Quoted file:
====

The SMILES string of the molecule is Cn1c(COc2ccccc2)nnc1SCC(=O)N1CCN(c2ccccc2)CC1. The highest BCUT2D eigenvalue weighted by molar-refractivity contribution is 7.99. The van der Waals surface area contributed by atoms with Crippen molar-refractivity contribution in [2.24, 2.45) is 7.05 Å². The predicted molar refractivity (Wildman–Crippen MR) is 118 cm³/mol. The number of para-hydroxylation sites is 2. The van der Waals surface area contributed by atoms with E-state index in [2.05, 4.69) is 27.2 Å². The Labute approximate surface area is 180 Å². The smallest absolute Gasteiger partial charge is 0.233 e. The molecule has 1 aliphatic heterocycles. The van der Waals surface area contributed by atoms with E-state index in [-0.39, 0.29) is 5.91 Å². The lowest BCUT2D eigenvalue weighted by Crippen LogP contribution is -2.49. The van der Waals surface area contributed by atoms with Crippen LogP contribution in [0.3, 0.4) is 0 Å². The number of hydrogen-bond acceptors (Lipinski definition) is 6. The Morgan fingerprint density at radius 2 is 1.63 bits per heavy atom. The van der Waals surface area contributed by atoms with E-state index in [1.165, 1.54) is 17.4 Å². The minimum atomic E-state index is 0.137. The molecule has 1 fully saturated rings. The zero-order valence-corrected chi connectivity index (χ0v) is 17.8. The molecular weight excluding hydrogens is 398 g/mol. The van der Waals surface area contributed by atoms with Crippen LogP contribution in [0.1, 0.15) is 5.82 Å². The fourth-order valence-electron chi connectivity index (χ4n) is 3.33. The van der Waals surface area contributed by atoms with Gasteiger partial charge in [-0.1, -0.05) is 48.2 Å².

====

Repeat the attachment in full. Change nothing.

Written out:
The SMILES string of the molecule is Cn1c(COc2ccccc2)nnc1SCC(=O)N1CCN(c2ccccc2)CC1. The highest BCUT2D eigenvalue weighted by molar-refractivity contribution is 7.99. The van der Waals surface area contributed by atoms with Crippen molar-refractivity contribution in [2.24, 2.45) is 7.05 Å². The predicted molar refractivity (Wildman–Crippen MR) is 118 cm³/mol. The number of para-hydroxylation sites is 2. The van der Waals surface area contributed by atoms with E-state index in [2.05, 4.69) is 27.2 Å². The Labute approximate surface area is 180 Å². The smallest absolute Gasteiger partial charge is 0.233 e. The molecule has 1 aliphatic heterocycles. The van der Waals surface area contributed by atoms with E-state index in [-0.39, 0.29) is 5.91 Å². The lowest BCUT2D eigenvalue weighted by Crippen LogP contribution is -2.49. The van der Waals surface area contributed by atoms with Crippen LogP contribution in [0.3, 0.4) is 0 Å². The number of hydrogen-bond acceptors (Lipinski definition) is 6. The Morgan fingerprint density at radius 2 is 1.63 bits per heavy atom. The van der Waals surface area contributed by atoms with E-state index in [1.165, 1.54) is 17.4 Å². The minimum atomic E-state index is 0.137. The molecule has 1 fully saturated rings. The zero-order valence-corrected chi connectivity index (χ0v) is 17.8. The molecular weight excluding hydrogens is 398 g/mol. The van der Waals surface area contributed by atoms with Crippen LogP contribution in [0.1, 0.15) is 5.82 Å². The fourth-order valence-electron chi connectivity index (χ4n) is 3.33. The van der Waals surface area contributed by atoms with Gasteiger partial charge in [-0.1, -0.05) is 48.2 Å².